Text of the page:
U.S. Supreme Court
Justice Kavanaugh says he’s hopeful for ‘concrete steps’ on SCOTUS ethics matters
“These are nine public servants who are hardworking and care a lot about the work and care a lot about the judiciary as a whole,” said U.S. Supreme Court Justice Brett Kavanaugh. Photo by Fred Schilling via the Supreme Court website.
Justice Brett Kavanaugh said Thursday the U.S. Supreme Court is continuing to work on ethics issues, and he is “hopeful there will be some concrete steps.”
“These are nine public servants who are hardworking and care a lot about the work and care a lot about the judiciary as a whole,” Kavanaugh said, according to Law360. “We recognize that, with respect to the institution for the American people, each of us dedicated public servants can increase confidence. We’re working on that.”
Bloomberg Law noted that Justice Elena Kagan said last month the justices were discussing adoption of ethics rules.
“It won’t be a surprise to know that the nine of us have a variety of views,” Kagan had said when speaking at a judicial conference.
The ABA House of Delegates has called on the Supreme Court to adopt a binding code of ethics for its justices that is similar to the code for other federal judges.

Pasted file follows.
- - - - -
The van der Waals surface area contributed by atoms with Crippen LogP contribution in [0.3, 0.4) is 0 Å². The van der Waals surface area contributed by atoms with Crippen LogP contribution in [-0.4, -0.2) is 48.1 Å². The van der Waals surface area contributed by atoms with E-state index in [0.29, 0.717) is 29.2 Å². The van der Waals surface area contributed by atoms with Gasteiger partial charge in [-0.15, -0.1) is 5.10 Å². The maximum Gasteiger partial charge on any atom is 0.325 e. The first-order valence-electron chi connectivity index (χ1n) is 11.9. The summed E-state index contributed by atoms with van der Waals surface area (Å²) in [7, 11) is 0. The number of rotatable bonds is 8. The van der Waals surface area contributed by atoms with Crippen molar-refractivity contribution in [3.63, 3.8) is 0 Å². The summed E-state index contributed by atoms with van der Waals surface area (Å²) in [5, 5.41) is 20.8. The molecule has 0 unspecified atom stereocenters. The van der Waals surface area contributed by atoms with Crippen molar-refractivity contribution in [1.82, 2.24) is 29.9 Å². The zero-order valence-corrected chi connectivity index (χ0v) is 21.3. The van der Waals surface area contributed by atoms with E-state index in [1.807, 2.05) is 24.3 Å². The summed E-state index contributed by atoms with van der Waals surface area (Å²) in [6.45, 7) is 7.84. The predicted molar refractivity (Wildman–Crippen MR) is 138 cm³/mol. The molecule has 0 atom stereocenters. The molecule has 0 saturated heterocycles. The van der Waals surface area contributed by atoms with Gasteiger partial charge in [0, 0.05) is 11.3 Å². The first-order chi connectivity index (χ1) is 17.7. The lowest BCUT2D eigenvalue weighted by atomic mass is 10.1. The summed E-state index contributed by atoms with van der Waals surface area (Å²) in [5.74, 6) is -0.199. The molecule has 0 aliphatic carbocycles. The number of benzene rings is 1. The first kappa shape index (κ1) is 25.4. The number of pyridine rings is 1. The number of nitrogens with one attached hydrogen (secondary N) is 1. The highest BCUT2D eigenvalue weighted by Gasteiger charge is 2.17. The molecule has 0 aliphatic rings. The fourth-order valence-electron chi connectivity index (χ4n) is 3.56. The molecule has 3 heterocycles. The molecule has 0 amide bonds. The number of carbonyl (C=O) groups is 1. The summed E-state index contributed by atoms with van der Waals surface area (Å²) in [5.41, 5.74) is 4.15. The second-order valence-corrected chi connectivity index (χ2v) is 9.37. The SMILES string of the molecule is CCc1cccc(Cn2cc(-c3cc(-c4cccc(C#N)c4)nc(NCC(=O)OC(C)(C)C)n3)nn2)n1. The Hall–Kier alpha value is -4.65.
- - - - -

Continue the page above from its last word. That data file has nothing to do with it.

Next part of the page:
On other topics, Kavanaugh said:
- “There’s a storm around us in the political world,” and judges should try to be “the calm in the storm.” (The Associated Press)
- The Supreme Court should grant cert in more cases. Last term, there were fewer than 60 opinions in argued cases. Kavanaugh said a good target would be about 75 cases. (Bloomberg Law)
- Judges should not write opinions with social media in mind. “I don’t write for Twitter. I don’t write for the snazzy line that’s going to be kind of treating a party with less than full respect,” Kavanaugh said. (Bloomberg Law)
- Justices sometimes vote in unexpected ways, showing that the Supreme Court “is an institution of law, not of politics and not of partisanship.” (Law360)
- It’s key for justices to be consistent. “To use a baseball analogy, one umpire might have a narrow strike zone, one umpire might have a bigger strike zone, but that’s fine, as long as it’s consistent. You don’t want an umpire favoring the Red Sox and every call going against the Yankees.” (Law360)